Many of the builders and investors in the blockchain space believe that the most compelling route to attracting users to the burgeoning crypto-economy is not upending the global financial order but something with significantly lesser stakes: gaming.
And this reasoning makes sense. Both video games and cryptocurrencies feature virtual economies running on a shared set of rules, with a user base that tends to be technically-savvy.
In theory, there should be less friction for blockchain’s penetration into the gaming market, but in practice, serious adoption and traction is not yet evident.
Is it the opportunity to trade items? Or are there deeper implications for unlocking value in virtual worlds shared by hundreds of millions of players?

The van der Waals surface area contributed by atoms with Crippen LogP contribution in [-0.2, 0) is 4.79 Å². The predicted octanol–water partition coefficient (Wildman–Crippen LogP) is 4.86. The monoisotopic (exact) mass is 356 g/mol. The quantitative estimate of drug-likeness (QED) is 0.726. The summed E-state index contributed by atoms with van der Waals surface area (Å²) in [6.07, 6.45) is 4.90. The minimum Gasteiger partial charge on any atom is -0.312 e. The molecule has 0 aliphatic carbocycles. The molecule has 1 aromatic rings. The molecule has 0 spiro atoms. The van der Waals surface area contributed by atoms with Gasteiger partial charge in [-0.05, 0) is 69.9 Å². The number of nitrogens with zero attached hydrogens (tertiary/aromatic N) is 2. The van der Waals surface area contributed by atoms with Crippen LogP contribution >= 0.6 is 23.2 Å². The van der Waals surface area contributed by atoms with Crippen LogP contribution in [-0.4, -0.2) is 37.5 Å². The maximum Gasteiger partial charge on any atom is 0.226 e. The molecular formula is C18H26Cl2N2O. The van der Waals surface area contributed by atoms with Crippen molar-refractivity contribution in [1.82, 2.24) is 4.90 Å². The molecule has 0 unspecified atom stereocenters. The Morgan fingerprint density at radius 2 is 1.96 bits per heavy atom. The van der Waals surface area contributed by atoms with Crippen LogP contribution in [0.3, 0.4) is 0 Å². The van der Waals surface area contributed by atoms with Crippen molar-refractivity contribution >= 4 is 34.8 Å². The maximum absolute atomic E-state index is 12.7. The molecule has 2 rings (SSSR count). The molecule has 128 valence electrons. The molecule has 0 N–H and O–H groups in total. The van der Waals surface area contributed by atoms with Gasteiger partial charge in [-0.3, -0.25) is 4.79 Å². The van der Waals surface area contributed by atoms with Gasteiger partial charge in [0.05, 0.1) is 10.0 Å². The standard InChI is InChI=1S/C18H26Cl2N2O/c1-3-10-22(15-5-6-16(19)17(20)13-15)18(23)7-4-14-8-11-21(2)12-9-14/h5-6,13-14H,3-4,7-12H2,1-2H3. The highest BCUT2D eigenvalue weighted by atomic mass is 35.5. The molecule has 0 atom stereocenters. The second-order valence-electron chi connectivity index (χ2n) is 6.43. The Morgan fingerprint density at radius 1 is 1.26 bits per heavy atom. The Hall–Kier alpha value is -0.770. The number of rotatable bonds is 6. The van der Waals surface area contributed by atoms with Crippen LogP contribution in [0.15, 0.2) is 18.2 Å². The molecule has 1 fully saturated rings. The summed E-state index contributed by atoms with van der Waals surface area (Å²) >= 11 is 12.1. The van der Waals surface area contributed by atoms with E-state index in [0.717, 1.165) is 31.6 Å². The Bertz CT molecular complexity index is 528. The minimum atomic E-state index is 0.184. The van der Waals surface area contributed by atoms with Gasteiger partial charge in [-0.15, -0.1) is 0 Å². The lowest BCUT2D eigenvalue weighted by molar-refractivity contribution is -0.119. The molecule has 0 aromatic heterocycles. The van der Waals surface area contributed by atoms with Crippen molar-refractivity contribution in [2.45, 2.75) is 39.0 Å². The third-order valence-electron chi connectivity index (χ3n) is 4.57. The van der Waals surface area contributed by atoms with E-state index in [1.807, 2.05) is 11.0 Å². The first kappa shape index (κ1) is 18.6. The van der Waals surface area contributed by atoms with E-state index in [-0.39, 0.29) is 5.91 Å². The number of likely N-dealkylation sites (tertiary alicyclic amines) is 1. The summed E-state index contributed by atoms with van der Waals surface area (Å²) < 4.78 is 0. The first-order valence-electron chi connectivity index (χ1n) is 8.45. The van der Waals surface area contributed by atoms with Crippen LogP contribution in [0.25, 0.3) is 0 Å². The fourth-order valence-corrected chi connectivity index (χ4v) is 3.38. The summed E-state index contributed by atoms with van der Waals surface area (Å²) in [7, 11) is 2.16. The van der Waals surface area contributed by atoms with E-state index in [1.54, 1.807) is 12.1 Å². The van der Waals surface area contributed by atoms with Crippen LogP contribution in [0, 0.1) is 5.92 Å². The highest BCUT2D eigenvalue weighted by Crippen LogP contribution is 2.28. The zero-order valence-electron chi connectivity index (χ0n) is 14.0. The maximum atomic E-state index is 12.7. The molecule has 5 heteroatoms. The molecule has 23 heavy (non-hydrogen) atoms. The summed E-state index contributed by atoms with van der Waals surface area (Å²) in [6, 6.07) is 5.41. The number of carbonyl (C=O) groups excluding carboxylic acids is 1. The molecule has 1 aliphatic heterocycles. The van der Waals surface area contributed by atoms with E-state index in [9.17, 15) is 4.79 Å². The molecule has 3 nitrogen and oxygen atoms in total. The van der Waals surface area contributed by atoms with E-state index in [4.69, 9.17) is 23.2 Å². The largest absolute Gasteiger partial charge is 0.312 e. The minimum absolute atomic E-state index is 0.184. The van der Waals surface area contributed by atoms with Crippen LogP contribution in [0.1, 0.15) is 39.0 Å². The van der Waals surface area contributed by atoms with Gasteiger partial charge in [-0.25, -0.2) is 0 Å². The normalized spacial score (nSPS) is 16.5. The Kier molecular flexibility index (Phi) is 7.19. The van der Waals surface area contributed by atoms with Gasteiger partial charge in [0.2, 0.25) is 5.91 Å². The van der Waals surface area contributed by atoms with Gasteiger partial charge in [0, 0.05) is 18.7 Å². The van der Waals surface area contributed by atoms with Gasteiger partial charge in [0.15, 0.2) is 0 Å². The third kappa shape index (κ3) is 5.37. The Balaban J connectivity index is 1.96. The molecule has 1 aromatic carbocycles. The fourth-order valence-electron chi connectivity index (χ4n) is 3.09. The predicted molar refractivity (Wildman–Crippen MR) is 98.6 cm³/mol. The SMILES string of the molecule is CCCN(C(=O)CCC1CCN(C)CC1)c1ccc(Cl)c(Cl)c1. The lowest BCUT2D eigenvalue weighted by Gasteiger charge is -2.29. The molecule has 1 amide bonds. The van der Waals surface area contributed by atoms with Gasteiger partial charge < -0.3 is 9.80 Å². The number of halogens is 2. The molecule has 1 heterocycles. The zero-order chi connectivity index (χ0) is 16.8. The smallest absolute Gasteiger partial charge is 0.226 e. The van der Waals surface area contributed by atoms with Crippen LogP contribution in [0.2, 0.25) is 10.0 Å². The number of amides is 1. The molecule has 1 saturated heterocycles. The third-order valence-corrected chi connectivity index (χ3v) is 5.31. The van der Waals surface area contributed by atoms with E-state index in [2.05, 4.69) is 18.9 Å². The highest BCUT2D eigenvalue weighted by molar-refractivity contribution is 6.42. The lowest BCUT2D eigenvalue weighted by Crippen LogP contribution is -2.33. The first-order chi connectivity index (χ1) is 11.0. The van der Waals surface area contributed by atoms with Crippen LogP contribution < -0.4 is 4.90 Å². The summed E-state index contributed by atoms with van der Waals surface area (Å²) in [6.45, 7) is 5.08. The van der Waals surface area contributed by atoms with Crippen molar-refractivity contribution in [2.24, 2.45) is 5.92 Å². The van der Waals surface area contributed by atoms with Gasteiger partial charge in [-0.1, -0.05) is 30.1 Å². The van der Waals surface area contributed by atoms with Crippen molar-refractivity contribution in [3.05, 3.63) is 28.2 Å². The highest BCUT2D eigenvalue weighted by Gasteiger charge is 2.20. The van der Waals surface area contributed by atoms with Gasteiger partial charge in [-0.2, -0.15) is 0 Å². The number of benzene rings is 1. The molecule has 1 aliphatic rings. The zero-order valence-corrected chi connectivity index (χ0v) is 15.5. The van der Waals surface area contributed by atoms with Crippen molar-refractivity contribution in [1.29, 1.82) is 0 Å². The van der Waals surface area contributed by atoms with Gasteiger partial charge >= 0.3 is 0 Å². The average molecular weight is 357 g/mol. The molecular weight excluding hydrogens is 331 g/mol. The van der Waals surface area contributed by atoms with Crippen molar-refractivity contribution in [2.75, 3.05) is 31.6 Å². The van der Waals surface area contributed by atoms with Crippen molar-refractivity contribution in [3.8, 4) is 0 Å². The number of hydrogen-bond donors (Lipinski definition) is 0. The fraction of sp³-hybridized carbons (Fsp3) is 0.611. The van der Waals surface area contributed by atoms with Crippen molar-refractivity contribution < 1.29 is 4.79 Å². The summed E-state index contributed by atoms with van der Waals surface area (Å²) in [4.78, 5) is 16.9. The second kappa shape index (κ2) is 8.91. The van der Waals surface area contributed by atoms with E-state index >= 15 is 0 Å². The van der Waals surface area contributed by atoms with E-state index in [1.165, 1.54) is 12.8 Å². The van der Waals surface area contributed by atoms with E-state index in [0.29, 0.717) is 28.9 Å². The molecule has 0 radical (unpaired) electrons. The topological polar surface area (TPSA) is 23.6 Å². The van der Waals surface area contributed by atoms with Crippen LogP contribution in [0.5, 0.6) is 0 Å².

While gamers have traded virtual assets for years, from Second Life’s real estate and World of Warcraft’s gold, to Dota and Fortnite’s cosmetic character skins, these virtual economies have thus far operated almost exclusively within closed, centralized marketplaces that prohibit players from exchanging with fiat currencies — or even between games.
Players have tried to circumvent this time and time again, resulting in jerry-rigged, untrustworthy markets subject to failure and fraud.